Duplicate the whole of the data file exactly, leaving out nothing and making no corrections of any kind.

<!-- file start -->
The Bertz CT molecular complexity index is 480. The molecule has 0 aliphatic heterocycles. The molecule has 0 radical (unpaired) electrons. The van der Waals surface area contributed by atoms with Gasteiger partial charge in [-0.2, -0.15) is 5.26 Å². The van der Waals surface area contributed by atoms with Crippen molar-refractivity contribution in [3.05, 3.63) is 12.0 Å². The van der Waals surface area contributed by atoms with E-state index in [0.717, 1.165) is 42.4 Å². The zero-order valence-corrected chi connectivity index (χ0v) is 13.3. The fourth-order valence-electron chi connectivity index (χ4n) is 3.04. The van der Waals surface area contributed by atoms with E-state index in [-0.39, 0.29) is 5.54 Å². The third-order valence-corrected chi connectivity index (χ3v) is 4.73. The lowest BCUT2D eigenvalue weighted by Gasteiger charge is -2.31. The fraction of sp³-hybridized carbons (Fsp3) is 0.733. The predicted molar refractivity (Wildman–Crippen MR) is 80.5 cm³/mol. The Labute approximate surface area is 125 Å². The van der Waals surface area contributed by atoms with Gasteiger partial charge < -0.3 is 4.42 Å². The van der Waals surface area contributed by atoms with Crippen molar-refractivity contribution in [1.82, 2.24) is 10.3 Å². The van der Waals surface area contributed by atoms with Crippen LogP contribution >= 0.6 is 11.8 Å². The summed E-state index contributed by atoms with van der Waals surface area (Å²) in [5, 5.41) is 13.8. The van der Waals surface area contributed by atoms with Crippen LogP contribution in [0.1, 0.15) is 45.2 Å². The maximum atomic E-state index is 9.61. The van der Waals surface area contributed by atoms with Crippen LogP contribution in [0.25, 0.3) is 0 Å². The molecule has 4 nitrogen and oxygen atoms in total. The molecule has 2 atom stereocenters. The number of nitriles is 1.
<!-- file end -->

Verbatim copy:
The Bertz CT molecular complexity index is 480. The molecule has 0 aliphatic heterocycles. The molecule has 0 radical (unpaired) electrons. The van der Waals surface area contributed by atoms with Gasteiger partial charge in [-0.2, -0.15) is 5.26 Å². The van der Waals surface area contributed by atoms with Crippen molar-refractivity contribution in [3.05, 3.63) is 12.0 Å². The van der Waals surface area contributed by atoms with E-state index in [0.717, 1.165) is 42.4 Å². The zero-order valence-corrected chi connectivity index (χ0v) is 13.3. The fourth-order valence-electron chi connectivity index (χ4n) is 3.04. The van der Waals surface area contributed by atoms with E-state index in [-0.39, 0.29) is 5.54 Å². The third-order valence-corrected chi connectivity index (χ3v) is 4.73. The lowest BCUT2D eigenvalue weighted by Gasteiger charge is -2.31. The fraction of sp³-hybridized carbons (Fsp3) is 0.733. The predicted molar refractivity (Wildman–Crippen MR) is 80.5 cm³/mol. The Labute approximate surface area is 125 Å². The van der Waals surface area contributed by atoms with Gasteiger partial charge < -0.3 is 4.42 Å². The van der Waals surface area contributed by atoms with Crippen molar-refractivity contribution in [1.82, 2.24) is 10.3 Å². The van der Waals surface area contributed by atoms with Crippen LogP contribution >= 0.6 is 11.8 Å². The summed E-state index contributed by atoms with van der Waals surface area (Å²) in [5, 5.41) is 13.8. The van der Waals surface area contributed by atoms with Crippen LogP contribution in [0.1, 0.15) is 45.2 Å². The maximum atomic E-state index is 9.61. The van der Waals surface area contributed by atoms with Crippen LogP contribution in [0.25, 0.3) is 0 Å². The molecule has 4 nitrogen and oxygen atoms in total. The molecule has 2 atom stereocenters. The number of nitriles is 1.